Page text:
Dorothy Cross: Glance, New Art Centre, Roche Court, Wiltshire
Irish artist Dorothy Cross is known for using diverse media, from found and constructed items to opera, photographs and film. However, for her latest show the focus is a series of new sculptures, including a large bed carved in Carrara marble. It is a prime example of the duality much of her work deals with, the bed at first ‘glance’ appearing soft but then on closer inspection revealing itself to be something else entirely.
Until 11 February 2018,

Slow Violence, University of Hertfordshire, Art and Design Gallery, Hatfield
This group exhibition reconsiders the threat of climate change, specifically how we communicate its impact effectively to instigate behavioural change and decision-making. It includes film, photography, print and installation that offers a different take on the prevailing iconography and headlines. Forget melting ice caps and desertification – the artists here offer different narratives that pose new questions. Artists include: Ackroyd and Harvey, Adam Chodzko, Emma Critchley, Ellie Harrison, Tom James, Katie Paterson, Michael Pinsky and Thomson and Craighead.
Until 20 January 2018,

Rose Wylie: Quack Quack, Serpentine Sackler Gallery, London
Since her breakthrough a few years ago, much focus has been put on Wylie’s age, often at the expense of her actual work. Here’s a chance to ignore the hype and experience her painting on its own terms. Wylie’s latest show includes work dating from the late 1990s to the present day, some of which have never previously been exhibited. Highlights include a new series of paintings inspired by Hyde Park and Kensington Gardens, plus Wylie’s childhood memories of living in Bayswater during the Blitz.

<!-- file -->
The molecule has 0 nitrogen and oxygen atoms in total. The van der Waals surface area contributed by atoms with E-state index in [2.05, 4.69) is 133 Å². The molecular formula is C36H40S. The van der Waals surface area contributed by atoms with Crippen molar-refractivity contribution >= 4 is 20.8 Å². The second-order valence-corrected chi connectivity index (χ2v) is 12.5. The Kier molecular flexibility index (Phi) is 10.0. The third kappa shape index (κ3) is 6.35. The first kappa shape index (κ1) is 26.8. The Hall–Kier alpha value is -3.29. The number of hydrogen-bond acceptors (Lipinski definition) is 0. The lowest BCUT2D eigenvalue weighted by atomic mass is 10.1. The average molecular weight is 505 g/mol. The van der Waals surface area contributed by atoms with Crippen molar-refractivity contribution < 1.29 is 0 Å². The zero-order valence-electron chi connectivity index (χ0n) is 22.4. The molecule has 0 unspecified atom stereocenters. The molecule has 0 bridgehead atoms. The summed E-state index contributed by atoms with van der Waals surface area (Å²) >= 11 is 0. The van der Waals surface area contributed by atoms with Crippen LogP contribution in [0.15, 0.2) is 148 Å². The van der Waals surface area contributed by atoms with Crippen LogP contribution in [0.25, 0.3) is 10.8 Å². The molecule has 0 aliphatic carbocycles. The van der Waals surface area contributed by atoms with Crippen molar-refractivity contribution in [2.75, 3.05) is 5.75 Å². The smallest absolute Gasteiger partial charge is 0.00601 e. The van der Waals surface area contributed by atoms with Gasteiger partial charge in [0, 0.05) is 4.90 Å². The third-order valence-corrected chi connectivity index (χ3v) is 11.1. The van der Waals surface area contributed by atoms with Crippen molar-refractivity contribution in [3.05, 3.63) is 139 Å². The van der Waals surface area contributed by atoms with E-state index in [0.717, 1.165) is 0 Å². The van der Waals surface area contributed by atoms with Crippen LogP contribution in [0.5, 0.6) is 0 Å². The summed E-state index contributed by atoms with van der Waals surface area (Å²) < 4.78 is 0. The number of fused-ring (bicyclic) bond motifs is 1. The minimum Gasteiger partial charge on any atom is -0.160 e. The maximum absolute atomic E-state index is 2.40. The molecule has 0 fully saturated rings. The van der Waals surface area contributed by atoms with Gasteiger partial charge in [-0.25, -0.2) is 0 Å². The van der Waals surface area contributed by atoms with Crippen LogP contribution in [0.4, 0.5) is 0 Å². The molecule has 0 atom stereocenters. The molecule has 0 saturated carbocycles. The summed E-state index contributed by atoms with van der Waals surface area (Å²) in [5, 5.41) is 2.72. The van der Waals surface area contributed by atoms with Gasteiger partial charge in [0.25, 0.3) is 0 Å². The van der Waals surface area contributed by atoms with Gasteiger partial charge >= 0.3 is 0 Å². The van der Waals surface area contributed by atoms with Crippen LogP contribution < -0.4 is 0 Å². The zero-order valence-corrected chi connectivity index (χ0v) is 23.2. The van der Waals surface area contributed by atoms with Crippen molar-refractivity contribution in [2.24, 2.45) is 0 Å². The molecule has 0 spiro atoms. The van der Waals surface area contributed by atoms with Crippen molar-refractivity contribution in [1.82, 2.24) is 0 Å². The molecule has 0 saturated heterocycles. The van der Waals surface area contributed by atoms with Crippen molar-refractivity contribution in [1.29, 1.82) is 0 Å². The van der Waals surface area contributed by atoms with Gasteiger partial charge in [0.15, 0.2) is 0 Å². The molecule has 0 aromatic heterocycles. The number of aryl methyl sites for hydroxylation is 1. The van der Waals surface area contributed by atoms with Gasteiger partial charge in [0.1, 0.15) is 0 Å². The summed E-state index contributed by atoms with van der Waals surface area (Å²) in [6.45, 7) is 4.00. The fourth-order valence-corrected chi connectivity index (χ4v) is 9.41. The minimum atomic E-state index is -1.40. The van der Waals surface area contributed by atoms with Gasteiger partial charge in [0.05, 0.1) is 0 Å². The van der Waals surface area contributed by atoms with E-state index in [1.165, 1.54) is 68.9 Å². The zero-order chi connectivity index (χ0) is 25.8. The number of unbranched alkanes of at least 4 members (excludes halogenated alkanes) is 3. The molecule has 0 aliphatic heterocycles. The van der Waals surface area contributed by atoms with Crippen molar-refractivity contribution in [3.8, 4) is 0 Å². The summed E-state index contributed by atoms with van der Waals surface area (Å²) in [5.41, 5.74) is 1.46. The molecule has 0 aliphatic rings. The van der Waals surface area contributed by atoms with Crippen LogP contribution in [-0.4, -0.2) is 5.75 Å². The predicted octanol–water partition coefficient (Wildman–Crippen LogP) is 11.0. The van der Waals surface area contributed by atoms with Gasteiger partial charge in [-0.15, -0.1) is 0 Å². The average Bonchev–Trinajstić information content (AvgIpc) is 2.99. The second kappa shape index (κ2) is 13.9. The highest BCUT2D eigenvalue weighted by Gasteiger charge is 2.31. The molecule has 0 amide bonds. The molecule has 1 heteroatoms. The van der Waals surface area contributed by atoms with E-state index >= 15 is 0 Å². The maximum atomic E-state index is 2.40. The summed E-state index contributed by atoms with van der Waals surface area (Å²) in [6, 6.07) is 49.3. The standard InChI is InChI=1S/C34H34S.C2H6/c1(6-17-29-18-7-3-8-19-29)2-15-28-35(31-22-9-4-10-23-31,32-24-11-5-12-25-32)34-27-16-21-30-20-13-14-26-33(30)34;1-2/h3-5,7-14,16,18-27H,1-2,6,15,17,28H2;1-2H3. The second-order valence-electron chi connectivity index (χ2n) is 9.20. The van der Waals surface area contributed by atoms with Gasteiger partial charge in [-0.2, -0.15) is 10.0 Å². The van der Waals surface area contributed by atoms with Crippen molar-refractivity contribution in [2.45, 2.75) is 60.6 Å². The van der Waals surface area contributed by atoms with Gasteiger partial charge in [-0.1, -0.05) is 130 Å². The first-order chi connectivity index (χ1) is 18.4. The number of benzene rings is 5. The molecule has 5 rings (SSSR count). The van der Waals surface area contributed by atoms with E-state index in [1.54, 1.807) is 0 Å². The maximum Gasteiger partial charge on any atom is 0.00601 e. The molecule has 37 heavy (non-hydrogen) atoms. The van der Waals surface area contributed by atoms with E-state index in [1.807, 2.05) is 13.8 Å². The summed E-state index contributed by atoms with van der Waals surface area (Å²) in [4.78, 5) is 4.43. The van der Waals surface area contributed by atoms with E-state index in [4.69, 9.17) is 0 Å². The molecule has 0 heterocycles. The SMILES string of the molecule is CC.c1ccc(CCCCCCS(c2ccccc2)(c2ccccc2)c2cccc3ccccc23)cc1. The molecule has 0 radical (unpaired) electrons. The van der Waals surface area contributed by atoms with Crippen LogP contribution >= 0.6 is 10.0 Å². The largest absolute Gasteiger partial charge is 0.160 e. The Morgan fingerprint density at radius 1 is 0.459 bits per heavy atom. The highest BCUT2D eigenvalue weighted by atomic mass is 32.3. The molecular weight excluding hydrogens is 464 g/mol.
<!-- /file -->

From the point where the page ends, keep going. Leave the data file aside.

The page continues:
Until 11 February 2018,

From Life, The Royal Academy, London
Marking the Royal Academy of Arts’ 250th anniversary, this exhibition celebrates the history of life drawing. There’s a stellar lineup of artists featured, including numerous Royal Academicians such as Jenny Saville, Chantal Joffe, Antony Gormley and Gillian Wearing. Also on show is a new interactive work featuring artists Yinka Shonibare and Humphrey Ocean, plus architect Farshid Moussavi, which offers a glimpse of possible future applications of virtual reality in art.
Until 11 March 2018

Edmund Clark, Ikon, Birmingham
This exhibition, ‘In Place of Hate’, is the culmination of artist and photographer Edmund Clark‘s residency at Europe’s only entirely therapeutic prison, HMP Grendon, in Buckinghamshire. It includes photography, video and installation that deals with issues of censorship, security and control. Clark was not allowed to make images that reveal the identity of the prisoners or details of the security infrastructure, with Clark’s response being to create work that explores ideas of visibility, representation, trauma and self-image.
Until 11 March 2018,

1. Dorothy Cross, Bed. Copyright: the artist
2. Emma Critchley, Frontiers, 2015
3. Rose Wylie, ‘Quack Quack’, installation view. Photo: copyright Mike Din
4. Jenny Saville, Entry, 2004-5. Oil on canvas, 240 x 191 cm © Jenny Saville. Courtesy: the artist and Gagosian
5. Edmund Clark, ‘In Place of Hate’, installation view, Ikon Gallery, 2017. Photo: Handover Agency

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